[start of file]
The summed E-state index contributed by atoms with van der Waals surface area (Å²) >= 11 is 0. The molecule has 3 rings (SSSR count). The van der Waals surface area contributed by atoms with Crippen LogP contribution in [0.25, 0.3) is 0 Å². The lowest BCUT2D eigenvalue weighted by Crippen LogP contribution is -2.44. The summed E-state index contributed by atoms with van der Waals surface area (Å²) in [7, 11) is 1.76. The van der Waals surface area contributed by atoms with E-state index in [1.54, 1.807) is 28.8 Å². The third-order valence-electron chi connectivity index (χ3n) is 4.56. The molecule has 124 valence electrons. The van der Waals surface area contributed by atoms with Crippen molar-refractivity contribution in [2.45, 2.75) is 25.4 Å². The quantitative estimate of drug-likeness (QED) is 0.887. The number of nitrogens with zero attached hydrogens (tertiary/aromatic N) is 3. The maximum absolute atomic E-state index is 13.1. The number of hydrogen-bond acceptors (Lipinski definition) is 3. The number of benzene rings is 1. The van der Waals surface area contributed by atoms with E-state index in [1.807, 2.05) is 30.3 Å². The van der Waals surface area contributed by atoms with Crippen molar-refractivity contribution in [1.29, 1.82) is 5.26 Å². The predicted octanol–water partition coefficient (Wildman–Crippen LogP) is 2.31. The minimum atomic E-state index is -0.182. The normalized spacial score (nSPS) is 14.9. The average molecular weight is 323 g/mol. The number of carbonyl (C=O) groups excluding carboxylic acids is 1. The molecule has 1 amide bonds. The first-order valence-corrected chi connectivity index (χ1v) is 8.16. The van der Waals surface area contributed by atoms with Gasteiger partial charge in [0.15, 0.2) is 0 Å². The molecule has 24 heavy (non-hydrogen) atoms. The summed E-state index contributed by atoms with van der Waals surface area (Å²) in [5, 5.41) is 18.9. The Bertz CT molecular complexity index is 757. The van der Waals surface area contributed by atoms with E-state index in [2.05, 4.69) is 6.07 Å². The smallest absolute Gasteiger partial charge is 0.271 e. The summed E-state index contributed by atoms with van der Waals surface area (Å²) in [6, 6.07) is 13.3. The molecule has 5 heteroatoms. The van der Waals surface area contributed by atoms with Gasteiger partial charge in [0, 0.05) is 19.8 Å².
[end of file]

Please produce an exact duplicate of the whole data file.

The summed E-state index contributed by atoms with van der Waals surface area (Å²) >= 11 is 0. The molecule has 3 rings (SSSR count). The van der Waals surface area contributed by atoms with Crippen LogP contribution in [0.25, 0.3) is 0 Å². The lowest BCUT2D eigenvalue weighted by Crippen LogP contribution is -2.44. The summed E-state index contributed by atoms with van der Waals surface area (Å²) in [7, 11) is 1.76. The van der Waals surface area contributed by atoms with E-state index in [1.54, 1.807) is 28.8 Å². The third-order valence-electron chi connectivity index (χ3n) is 4.56. The molecule has 124 valence electrons. The van der Waals surface area contributed by atoms with Crippen molar-refractivity contribution in [2.45, 2.75) is 25.4 Å². The quantitative estimate of drug-likeness (QED) is 0.887. The number of nitrogens with zero attached hydrogens (tertiary/aromatic N) is 3. The maximum absolute atomic E-state index is 13.1. The number of hydrogen-bond acceptors (Lipinski definition) is 3. The number of benzene rings is 1. The van der Waals surface area contributed by atoms with E-state index in [1.807, 2.05) is 30.3 Å². The van der Waals surface area contributed by atoms with Crippen molar-refractivity contribution in [1.29, 1.82) is 5.26 Å². The predicted octanol–water partition coefficient (Wildman–Crippen LogP) is 2.31. The minimum atomic E-state index is -0.182. The normalized spacial score (nSPS) is 14.9. The average molecular weight is 323 g/mol. The number of carbonyl (C=O) groups excluding carboxylic acids is 1. The molecule has 1 amide bonds. The first-order valence-corrected chi connectivity index (χ1v) is 8.16. The van der Waals surface area contributed by atoms with Gasteiger partial charge in [0.15, 0.2) is 0 Å². The molecule has 24 heavy (non-hydrogen) atoms. The summed E-state index contributed by atoms with van der Waals surface area (Å²) in [5, 5.41) is 18.9. The Bertz CT molecular complexity index is 757. The van der Waals surface area contributed by atoms with E-state index in [2.05, 4.69) is 6.07 Å². The smallest absolute Gasteiger partial charge is 0.271 e. The summed E-state index contributed by atoms with van der Waals surface area (Å²) in [6, 6.07) is 13.3. The molecule has 5 heteroatoms. The van der Waals surface area contributed by atoms with Gasteiger partial charge in [0, 0.05) is 19.8 Å².